God willing, I will be in the Republic of Cuba next week. Cuba, our half-sister; we revolted against Spain at the same time, fought for our independence in the same manner; the villainous Weyler was there and replaced by Blanco at the request of the United States of America that conquered Cuba, like it did the Philippines, for the same reasons – the search for sugar lands, sources of raw materials and markets for their surplus manufactured products, not to mention military and naval imperatives.
In the 19th century, Filipinos knew about Jose Marti and met Cuban revolutionaries in Europe; Mariano Ponce corresponded with some of them. Jose Rizal once wrote to Antonio Luna about his plans of settling in North Borneo and rather cryptically said “…it could be our ‘Cayo Hueso,’” those islands off the coast of Cuba (now the Florida Keys) where revolutionaries would regroup and refine their strategies against Spain. In fact, Rizal asked to be sent to Cuba with the Spanish army ostensibly to serve in the medical corps, but in truth, he wanted to see the Cuban revolution up close. Permission was rescinded; instead, he was imprisoned in Montjuich.
There will probably be a few vestiges of those turbulent times; I want to see the harbor where the USS Maine was blown up. In preparation for my trip, I have been reading an assortment of material about Cuba and came across an excerpt from the journals of Henry Cabot Lodge (the elder) who was working closely with Pres. William McKinley. He said the Spanish colonial administration had rounded up the American residents in Cuba, packed them in camps where they were maltreated and left to starve. As a result, the USA was constrained to send the battleship Maine which arrived on 24 January 1898; to reciprocate the “friendly visit” the Spanish cruiser Viscaya was sent to New York. Unfortunately, there was an explosion in the Maine on 16 February, which caused the death of 264 crewmen and 2 officers; it was considered a treacherous provocation by Spain.
In his memoirs, Lodge described the incident: “The gigantic murder of sleeping men in the fancied security of a friendly harbor was the direct outcome and the perfect expression of Spanish rule, the appropriate action of a corrupt system struggling in its last agony…. A wave of fierce wrath swept over the American people. But a word was needed, and war would have come then in response to this foul and treacherous act of war, for such in truth it was.” However, we know now that there was no sabotage involved, one of the boilers on board the ship exploded, it was really an accident.
On the lighter side, “What to wear,” an article by Consuelo Hermer and Marjorie May, published in 1911, warns American tourists about being objects of derision for wearing the wrong things in Havana. In those days, “Turista!” was the favorite Cuban epithet for what was considered socially incorrect. Said the authors: “There isn’t a more forlorn spectacle than a boatload of [American] tourists descending upon the Prado in January, decked out in the white linens, the Panama hats, and all the Southern trappings foisted upon their unsuspecting persons by the resort departments of home-town shops [in the USA].”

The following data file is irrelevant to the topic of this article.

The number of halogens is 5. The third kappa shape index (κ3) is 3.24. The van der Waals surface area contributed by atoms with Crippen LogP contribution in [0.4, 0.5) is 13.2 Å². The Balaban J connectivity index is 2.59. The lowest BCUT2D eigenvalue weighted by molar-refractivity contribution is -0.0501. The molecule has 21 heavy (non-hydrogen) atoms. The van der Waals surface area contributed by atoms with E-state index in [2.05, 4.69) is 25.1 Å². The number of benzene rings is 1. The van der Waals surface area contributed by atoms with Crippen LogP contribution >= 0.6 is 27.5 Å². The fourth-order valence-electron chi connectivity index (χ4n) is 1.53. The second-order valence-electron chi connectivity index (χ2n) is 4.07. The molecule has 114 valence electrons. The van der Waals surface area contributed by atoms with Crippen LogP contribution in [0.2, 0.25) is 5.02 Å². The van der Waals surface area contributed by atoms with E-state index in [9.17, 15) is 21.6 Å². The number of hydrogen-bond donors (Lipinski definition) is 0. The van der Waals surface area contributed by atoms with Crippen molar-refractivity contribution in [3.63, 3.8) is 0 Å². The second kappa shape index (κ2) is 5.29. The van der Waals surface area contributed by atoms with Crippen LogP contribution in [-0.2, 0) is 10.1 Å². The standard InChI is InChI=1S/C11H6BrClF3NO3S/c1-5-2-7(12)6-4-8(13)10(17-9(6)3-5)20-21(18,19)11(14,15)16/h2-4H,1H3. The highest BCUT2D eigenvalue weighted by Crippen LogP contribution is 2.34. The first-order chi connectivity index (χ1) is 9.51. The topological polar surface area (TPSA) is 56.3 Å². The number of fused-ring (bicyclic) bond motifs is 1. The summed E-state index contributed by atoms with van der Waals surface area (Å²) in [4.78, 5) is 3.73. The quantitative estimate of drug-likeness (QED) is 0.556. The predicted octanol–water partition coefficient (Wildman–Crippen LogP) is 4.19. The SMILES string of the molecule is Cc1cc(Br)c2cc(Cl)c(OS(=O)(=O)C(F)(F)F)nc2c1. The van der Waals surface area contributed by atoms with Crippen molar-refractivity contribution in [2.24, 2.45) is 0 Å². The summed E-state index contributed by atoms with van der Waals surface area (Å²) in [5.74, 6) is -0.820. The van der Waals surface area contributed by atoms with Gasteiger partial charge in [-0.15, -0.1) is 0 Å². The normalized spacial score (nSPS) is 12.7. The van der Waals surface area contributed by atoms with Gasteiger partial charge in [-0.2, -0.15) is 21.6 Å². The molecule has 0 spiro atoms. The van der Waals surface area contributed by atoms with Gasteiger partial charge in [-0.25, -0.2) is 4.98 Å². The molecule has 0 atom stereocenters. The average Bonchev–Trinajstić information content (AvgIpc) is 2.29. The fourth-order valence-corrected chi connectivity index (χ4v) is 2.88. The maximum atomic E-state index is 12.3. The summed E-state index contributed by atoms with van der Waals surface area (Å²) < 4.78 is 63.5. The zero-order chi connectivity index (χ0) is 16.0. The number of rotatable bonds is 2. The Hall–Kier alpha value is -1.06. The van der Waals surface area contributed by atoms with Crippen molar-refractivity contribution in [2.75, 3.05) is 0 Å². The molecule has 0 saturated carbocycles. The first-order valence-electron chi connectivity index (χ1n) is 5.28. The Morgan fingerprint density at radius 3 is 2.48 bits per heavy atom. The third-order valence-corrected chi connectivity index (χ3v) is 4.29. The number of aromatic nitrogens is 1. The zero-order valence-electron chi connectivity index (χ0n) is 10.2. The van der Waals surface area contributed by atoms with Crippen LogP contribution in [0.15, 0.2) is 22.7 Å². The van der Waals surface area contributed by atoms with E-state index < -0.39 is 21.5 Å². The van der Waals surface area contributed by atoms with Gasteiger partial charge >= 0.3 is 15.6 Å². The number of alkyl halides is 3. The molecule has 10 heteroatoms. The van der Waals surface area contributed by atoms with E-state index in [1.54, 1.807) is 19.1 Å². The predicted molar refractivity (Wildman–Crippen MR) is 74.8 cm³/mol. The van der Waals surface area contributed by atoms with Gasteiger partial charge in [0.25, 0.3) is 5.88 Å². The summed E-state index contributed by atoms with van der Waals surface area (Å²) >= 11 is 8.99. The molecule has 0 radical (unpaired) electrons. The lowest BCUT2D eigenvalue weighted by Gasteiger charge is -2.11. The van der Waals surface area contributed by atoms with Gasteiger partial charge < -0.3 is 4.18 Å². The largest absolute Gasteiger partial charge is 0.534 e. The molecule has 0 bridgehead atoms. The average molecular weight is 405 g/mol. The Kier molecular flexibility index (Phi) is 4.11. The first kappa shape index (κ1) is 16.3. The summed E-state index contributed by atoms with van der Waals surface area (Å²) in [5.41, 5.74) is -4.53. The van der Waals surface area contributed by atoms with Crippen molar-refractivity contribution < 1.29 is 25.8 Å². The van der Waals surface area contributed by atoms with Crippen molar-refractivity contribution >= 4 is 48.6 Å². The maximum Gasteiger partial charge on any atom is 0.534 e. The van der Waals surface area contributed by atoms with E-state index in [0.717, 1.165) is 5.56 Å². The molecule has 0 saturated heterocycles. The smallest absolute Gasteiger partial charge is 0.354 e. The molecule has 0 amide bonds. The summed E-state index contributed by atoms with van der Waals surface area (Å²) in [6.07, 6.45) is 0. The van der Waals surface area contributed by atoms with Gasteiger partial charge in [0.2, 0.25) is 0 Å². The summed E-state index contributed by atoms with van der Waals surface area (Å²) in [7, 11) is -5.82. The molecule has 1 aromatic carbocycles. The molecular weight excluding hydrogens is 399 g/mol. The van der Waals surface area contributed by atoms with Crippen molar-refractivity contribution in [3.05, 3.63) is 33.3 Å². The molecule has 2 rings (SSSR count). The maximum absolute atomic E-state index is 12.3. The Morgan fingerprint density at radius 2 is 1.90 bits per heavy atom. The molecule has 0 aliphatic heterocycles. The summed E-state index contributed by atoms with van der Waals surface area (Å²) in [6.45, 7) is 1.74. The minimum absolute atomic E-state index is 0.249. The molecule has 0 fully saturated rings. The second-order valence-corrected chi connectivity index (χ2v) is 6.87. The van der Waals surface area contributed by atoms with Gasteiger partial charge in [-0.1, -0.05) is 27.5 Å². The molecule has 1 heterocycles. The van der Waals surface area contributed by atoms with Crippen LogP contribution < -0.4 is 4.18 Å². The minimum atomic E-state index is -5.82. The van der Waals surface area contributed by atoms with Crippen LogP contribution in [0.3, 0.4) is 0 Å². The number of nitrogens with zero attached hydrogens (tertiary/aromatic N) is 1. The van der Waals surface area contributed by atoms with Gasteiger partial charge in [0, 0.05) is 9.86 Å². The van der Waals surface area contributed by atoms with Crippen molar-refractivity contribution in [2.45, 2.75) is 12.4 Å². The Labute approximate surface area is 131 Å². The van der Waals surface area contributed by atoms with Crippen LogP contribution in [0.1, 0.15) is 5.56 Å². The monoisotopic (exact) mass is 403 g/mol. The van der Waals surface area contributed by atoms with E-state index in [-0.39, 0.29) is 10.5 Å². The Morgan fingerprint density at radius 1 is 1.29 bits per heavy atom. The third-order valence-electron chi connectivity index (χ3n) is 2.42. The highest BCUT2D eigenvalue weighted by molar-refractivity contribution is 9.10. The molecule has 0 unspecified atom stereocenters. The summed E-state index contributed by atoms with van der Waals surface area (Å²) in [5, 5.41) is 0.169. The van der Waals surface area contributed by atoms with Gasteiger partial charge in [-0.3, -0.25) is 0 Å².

Interestingly, at the turn of the 20th century, Cubans punctiliously dressed according to the 4 seasons of Europe. January was also winter to them, so they would wear suits, dark colors, felt hats, and suede suits, the very clothes those tourists left home. Even in summer, Cuban men in Havana would never go around in shorts, slacks, and tees in city streets; they would wear linen drill suits, impeccably pressed; women were just as proper, no backless, skimpy sun dresses, only elegant frocks appropriate for warm weather. “Remember that Havana is as large a city as San Francisco,” exhorted Hermer and May, “We can’t sufficiently deplore the bad taste shown by so many Americans who loom across hotel lobbies in messy, unpressed lounge suits, notable for un-chic.”
Of more recent vintage is Martha Gellborn’s “Cuba Revisited.” She was a war correspondent during the Spanish Civil War and first visited Cuba in 1940, with Ernest Hemingway whom she later married but divorced in 1946. When she returned to Cuba in 1987, she wrote: “Cuba now is immeasurably better than the mindless feudal Cuba I knew.” She looked for Gregorio their former chauffer-handy man, and told him, “It is a comfort that nobody is hungry,” to which the man replied, “You remember? Pues sí, Marta, nobody is hungry now.”
Imagine, despite more than 50 years of an economic embargo imposed by the United States! I have to see this Cuba before the invasion of MacDonald’s and Starbucks.
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